Step 4: Dip each succulent cutting in rooting hormone and place in the holes you’ve made

Getting closer…

Step 5: Add some pea gravel/rocks to help stabilize the topiary

Ta-da! Now pose by your masterpiece and wait for the compliments.

Care instructions: Keep the topiary ball moist by spritzing with fertilized water until succulents are rooted. After that, it can be drenched/submerged in water when dry. Water the planter portion when dry. Place in part sun to full sun.

Caution: You may be hooked on succulent projects after this, and that’s okay. We’ve got some more succulent inspo for you here.

Source: How To Make A Living Succulent Topiary – westwood gardens blog

Hair Thinning? It Could Be Because of Your Shower Routine

By Jennifer Aldrich for BHG©

a person wearing a hat: eternalcreative/Getty Images
© Provided by Better Homes and Gardens eternalcreative/Getty Images

I’ve always had fine, fragile hair that breaks off easily, so I’m very careful with my tresses. I don’t use heat unnecessarily, and when I do use hot tools, I make sure to spray on a protectant like the OUAI Heat Protection Spray ($28, Sephora). But despite my best efforts, I noticed some breakage around the front layers of my hair. I talked to my stylist, Maria Wheeler, who owns her own salon in central Iowa, and after going over my routine, she said it’s most likely because of how I’m wrapping my hair in a towel after I shower. I was shocked; I had just bought a fancy Aquis Hair Turban ($30, Sephora) to protect my strands. Well, apparently, I was doing more harm than good, and if you’ve noticed any thinning or breakage, you might be making the same mistake.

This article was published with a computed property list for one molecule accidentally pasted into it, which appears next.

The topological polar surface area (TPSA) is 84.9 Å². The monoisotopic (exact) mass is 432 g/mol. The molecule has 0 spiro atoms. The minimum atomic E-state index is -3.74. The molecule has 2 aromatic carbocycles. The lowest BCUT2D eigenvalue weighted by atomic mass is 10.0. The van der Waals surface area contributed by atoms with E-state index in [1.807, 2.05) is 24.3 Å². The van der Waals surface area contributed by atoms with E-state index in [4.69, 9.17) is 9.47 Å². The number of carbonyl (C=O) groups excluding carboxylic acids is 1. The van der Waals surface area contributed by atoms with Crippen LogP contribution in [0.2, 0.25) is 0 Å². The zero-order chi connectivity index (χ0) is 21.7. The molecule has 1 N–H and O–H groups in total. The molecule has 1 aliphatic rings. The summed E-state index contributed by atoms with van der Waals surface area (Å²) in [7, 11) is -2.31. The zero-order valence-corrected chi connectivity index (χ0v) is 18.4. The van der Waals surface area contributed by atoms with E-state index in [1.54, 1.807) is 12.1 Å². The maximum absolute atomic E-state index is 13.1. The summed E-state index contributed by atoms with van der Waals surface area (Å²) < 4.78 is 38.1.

Why Is My Hair Thinning?

My biggest problem wasn’t necessarily my towel, but how I was putting my hair up. “Anytime you twist, pull or wrap your hair too tightly you can potentially cause damage or breakage, especially if your hair is prone to it,” explains celebrity hairstylist Harry Josh, who’s worked with Ellen Pompeo, Kate Hudson, Priyanka Chopra, and Gisele Bündchen, among others.

A lack of elasticity can also cause breakage from a hair towel, says Joseph Maine, artistic director of Color Wow. “To test your elasticity, you can stretch a strand while it’s wet,” Maine says. “It should bounce back. If it feels limp, mushy, breaks, or stretches more than usual, then it’s likely it needs protein.” He recommends adding a little bit of the Color WowDream Cocktail ($25, Dermstore) through wet hair and then blow-drying your strands. “After a single-use, it can reduce breakage by 50%,” he says.

How to Prevent Your Hair From Breaking